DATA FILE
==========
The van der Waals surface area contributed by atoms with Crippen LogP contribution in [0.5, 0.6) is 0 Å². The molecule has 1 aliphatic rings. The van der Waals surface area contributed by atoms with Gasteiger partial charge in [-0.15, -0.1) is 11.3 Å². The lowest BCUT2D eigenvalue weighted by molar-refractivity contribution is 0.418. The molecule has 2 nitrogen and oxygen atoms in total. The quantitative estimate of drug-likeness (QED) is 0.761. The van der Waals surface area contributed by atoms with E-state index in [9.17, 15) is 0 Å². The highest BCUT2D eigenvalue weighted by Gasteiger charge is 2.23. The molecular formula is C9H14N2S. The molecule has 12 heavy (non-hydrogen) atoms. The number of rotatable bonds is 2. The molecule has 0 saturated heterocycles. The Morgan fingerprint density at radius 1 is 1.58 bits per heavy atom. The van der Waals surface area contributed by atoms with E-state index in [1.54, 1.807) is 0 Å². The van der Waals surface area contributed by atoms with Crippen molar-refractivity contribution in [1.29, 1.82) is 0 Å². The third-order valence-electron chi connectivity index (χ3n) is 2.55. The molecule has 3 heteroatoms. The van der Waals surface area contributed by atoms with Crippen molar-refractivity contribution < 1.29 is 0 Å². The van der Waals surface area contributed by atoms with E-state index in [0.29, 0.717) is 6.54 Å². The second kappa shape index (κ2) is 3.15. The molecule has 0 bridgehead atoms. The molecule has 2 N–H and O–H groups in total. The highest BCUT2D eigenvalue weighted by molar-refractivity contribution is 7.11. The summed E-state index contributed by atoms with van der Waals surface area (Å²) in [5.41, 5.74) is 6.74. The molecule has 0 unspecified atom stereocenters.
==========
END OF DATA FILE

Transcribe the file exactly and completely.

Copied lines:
The van der Waals surface area contributed by atoms with Crippen LogP contribution in [0.5, 0.6) is 0 Å². The molecule has 1 aliphatic rings. The van der Waals surface area contributed by atoms with Gasteiger partial charge in [-0.15, -0.1) is 11.3 Å². The lowest BCUT2D eigenvalue weighted by molar-refractivity contribution is 0.418. The molecule has 2 nitrogen and oxygen atoms in total. The quantitative estimate of drug-likeness (QED) is 0.761. The van der Waals surface area contributed by atoms with E-state index in [9.17, 15) is 0 Å². The highest BCUT2D eigenvalue weighted by Gasteiger charge is 2.23. The molecular formula is C9H14N2S. The molecule has 12 heavy (non-hydrogen) atoms. The number of rotatable bonds is 2. The molecule has 0 saturated heterocycles. The Morgan fingerprint density at radius 1 is 1.58 bits per heavy atom. The van der Waals surface area contributed by atoms with E-state index in [1.54, 1.807) is 0 Å². The van der Waals surface area contributed by atoms with Crippen molar-refractivity contribution in [1.29, 1.82) is 0 Å². The third-order valence-electron chi connectivity index (χ3n) is 2.55. The molecule has 3 heteroatoms. The van der Waals surface area contributed by atoms with Crippen molar-refractivity contribution < 1.29 is 0 Å². The van der Waals surface area contributed by atoms with E-state index in [0.29, 0.717) is 6.54 Å². The second kappa shape index (κ2) is 3.15. The molecule has 0 bridgehead atoms. The molecule has 2 N–H and O–H groups in total. The highest BCUT2D eigenvalue weighted by molar-refractivity contribution is 7.11. The summed E-state index contributed by atoms with van der Waals surface area (Å²) in [5.41, 5.74) is 6.74. The molecule has 0 unspecified atom stereocenters.